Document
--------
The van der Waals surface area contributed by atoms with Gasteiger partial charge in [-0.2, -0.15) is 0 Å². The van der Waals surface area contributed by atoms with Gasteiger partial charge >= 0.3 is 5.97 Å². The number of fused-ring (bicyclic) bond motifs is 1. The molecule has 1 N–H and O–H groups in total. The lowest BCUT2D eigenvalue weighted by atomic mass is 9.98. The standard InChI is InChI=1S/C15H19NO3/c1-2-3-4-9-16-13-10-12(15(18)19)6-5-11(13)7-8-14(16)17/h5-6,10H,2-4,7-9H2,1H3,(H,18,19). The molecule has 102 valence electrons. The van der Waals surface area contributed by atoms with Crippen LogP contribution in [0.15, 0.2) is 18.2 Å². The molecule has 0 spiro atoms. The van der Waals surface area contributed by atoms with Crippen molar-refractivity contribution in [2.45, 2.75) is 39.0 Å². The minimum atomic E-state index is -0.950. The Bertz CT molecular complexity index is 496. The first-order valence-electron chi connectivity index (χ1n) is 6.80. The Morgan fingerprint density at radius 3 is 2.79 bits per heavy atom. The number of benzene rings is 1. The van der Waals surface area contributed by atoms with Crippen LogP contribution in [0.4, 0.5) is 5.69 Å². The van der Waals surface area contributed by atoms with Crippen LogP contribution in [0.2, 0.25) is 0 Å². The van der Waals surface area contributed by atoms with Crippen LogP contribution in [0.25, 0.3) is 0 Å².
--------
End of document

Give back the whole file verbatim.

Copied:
The van der Waals surface area contributed by atoms with Gasteiger partial charge in [-0.2, -0.15) is 0 Å². The van der Waals surface area contributed by atoms with Gasteiger partial charge >= 0.3 is 5.97 Å². The number of fused-ring (bicyclic) bond motifs is 1. The molecule has 1 N–H and O–H groups in total. The lowest BCUT2D eigenvalue weighted by atomic mass is 9.98. The standard InChI is InChI=1S/C15H19NO3/c1-2-3-4-9-16-13-10-12(15(18)19)6-5-11(13)7-8-14(16)17/h5-6,10H,2-4,7-9H2,1H3,(H,18,19). The molecule has 102 valence electrons. The van der Waals surface area contributed by atoms with Crippen LogP contribution in [0.15, 0.2) is 18.2 Å². The molecule has 0 spiro atoms. The van der Waals surface area contributed by atoms with Crippen molar-refractivity contribution in [2.45, 2.75) is 39.0 Å². The minimum atomic E-state index is -0.950. The Bertz CT molecular complexity index is 496. The first-order valence-electron chi connectivity index (χ1n) is 6.80. The Morgan fingerprint density at radius 3 is 2.79 bits per heavy atom. The number of benzene rings is 1. The van der Waals surface area contributed by atoms with Crippen LogP contribution in [0.4, 0.5) is 5.69 Å². The van der Waals surface area contributed by atoms with Crippen LogP contribution in [0.2, 0.25) is 0 Å². The van der Waals surface area contributed by atoms with Crippen LogP contribution in [0.25, 0.3) is 0 Å².